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This post is part of my Today I learned series in which I share all my web development learnings.

I'm maintaining a project built with Tailwind at work. I'm no daily Tailwinder, but usually, I manage just fine. But recently, a trivial task took me quite some time to get right. I wanted to rotate an SVG icon depending on the details element's :open state.

Getting started with Tailwind is straightforward (a CSS property just maps to a class name, right?), but I still have to wrap my head around advanced features like class-based element relationships.

How would you achieve the following CSS in Tailwind?

details:open svg {
  rotate: 0.5turn;
}

Option 1 โ€” don't use Tailwind and go vanilla CSS

When googling around, you'll find the advice to "just use" CSS and import a CSS file somewhere. Sure, this works, but what's the point of this? Tailwind promises to solve the CSS maintenance problem, so I don't have to think about class names and where to put which parts of my CSS.

I'm not gonna sabotage myself by adding custom CSS. So this option was a big "NO NO" for me. ๐Ÿ‘Ž

Option 2 โ€” Use the group selector

The second option I discovered was to rely on parent-based styles.

<details class="group">
  <summary>
    Open me
    <svg class="group-open:rotate-180">
      <!-- SVG stuff -->
    </svg>
  </summary>
</details>

You define a parent boundary (group) and then style an element depending on the parent state (group-open:rotate-180). The selector translates to "If an element's group parent matches the [open] attribute selector, rotate it by 180 degrees".

Here's the resulting CSS:

.group[open] .group-open\:rotate-180 {
  --tw-rotate: 180deg;
  transform: translate(var(--tw-translate-x), var(--tw-translate-y)) rotate(var(--tw-rotate)) skewX(var(--tw-skew-x)) skewY(var(--tw-skew-y)) scaleX(var(--tw-scale-x)) scaleY(var(--tw-scale-y));
}

The group class doesn't have styling and only matters when used with the group-modifier (group-open).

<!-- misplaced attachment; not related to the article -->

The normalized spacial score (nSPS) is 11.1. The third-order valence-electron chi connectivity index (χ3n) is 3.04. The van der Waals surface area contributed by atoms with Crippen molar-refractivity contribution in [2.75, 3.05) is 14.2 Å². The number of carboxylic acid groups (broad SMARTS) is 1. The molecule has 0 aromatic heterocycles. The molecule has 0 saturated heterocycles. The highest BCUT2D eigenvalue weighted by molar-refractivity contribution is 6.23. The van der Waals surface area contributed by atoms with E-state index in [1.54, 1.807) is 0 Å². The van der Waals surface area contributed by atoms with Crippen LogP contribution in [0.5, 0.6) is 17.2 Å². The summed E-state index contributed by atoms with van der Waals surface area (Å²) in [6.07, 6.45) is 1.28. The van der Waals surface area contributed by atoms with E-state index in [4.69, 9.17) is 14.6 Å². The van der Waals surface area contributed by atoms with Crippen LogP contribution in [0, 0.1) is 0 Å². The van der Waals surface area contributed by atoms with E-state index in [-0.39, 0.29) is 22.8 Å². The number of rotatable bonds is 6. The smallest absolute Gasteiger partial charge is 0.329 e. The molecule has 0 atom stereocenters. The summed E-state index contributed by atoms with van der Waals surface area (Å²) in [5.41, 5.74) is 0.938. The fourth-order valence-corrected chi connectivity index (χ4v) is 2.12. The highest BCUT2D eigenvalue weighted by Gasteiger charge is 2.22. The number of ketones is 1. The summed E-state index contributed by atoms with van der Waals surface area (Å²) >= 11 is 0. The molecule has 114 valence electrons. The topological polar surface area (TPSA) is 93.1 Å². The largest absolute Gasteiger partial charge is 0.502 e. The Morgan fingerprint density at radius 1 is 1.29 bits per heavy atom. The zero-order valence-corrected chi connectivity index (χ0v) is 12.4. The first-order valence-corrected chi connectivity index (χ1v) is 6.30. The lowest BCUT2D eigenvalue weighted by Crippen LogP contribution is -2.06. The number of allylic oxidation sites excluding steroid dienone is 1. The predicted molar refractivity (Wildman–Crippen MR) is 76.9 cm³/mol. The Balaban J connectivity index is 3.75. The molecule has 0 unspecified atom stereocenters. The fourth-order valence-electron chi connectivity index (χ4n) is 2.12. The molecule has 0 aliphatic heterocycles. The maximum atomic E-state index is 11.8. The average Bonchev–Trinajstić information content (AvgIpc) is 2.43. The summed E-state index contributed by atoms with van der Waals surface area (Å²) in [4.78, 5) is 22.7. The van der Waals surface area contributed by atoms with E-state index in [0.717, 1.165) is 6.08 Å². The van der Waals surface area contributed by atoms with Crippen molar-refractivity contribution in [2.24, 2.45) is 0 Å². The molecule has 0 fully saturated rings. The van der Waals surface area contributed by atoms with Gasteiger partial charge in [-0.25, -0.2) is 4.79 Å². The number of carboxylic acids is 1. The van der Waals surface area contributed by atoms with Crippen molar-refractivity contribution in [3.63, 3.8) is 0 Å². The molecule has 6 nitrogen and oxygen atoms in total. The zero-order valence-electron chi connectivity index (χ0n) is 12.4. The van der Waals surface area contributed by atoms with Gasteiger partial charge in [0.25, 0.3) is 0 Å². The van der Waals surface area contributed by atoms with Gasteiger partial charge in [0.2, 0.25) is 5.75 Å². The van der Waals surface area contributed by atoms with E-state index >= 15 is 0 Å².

At first, this approach felt a little icky to me, but it is very smart!

Here's a Tailwind example to see the group selector in action .

Option 3 โ€” Use arbitrary variants

While the group selector works, it twists my brain because it's somehow backward. Could you somehow style elements more like in the CSS way?

Arbitrary variants allow you to write custom combined CSS selectors that aren't included in Tailwind.

If you want to style all paragraphs in a div and avoid adding a class to every p element, use this funky Tailwind syntax โ€” [&_p]:text-xl. It roughly translates to "Increase the font size (text-xl) of all paragraphs in this element ([&_p])".

Here's it in action.

<div class="[&_p]:text-xl">
  <p><!-- paragraph stuff --></p>
</div>

And here's the resulting CSS:

.\[\&_p\]\:text-xl p {
  font-size: 1.25rem;
  line-height: 1.75rem;
}

To solve the problem and rotate our SVG, we could rely on another arbitrary variant โ€” [&_svg]:open:-rotate-180.

<details class="[&_svg]:open:-rotate-180">
  <summary>
    Open me
    <svg>
      <!-- SVG stuff -->
    </svg>
  </summary>
</details>

And this is the compiled CSS:

.\[\&_svg\]\:open\:-rotate-180[open] svg {
  --tw-rotate: -180deg;
  transform: translate(var(--tw-translate-x), var(--tw-translate-y)) rotate(var(--tw-rotate)) skewX(var(--tw-skew-x)) skewY(var(--tw-skew-y)) scaleX(var(--tw-scale-x)) scaleY(var(--tw-scale-y));
}

The more I dive into custom Tailwind features, the more I'm amazed. Some features are very funky! Odd, but funky!

Here's a Tailwind example to see an arbitrary variant in action .

Conclusion

In the project, I went with the arbitrary variant solution. But after reading more about it, I'll try to get my head around the group selector. Why?

Tailwind doesn't only help with CSS maintenance but also with CSS performance. Large CSS codebases tend to grow and grow over time. Do you need another component? Great, add another 300 lines of CSS! Do you need a button variation? Easy, add another 50 lines...

Hand-written CSS is hard to maintain but also leads to slower sites. The longer you work on a project, the bigger the CSS becomes. And CSS blocks rendering. The more CSS you ship, the longer you wait for the first paint.

In Tailwind, all classes are already defined, and the CSS size remains somewhat the same. Sure, the HTML can look terrible, but if the render-blocking CSS isn't becoming enormous, I'm happy to take the ugly HTML.

Tailwind parses project templates to remove unused CSS classes. If you're starting, your CSS will grow because more Tailwind classes will make it into production. But I think the argument holds: if you used enough Tailwind classes your CSS bundle size will grow less than with hand-written CSS.

But what happens when you use fancy arbitrary variants like [&_svg]:mt-4? Tailwind has to parse your markup and make up the CSS on the fly. This new class variant is then added to your compiled CSS and it increases the overall CSS size. And I don't like that. ๐Ÿ˜…

So for me, the winner is option 2 because it feels like the natural Tailwind approach and doesn't increase the CSS size. Win-win! ๐Ÿ‘

Do you know of other options that I could have used here? If so, I'd love to hear them!

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About Stefan Judis

Frontend nerd with over ten years of experience, freelance dev, "Today I Learned" blogger, conference speaker, and Open Source maintainer.

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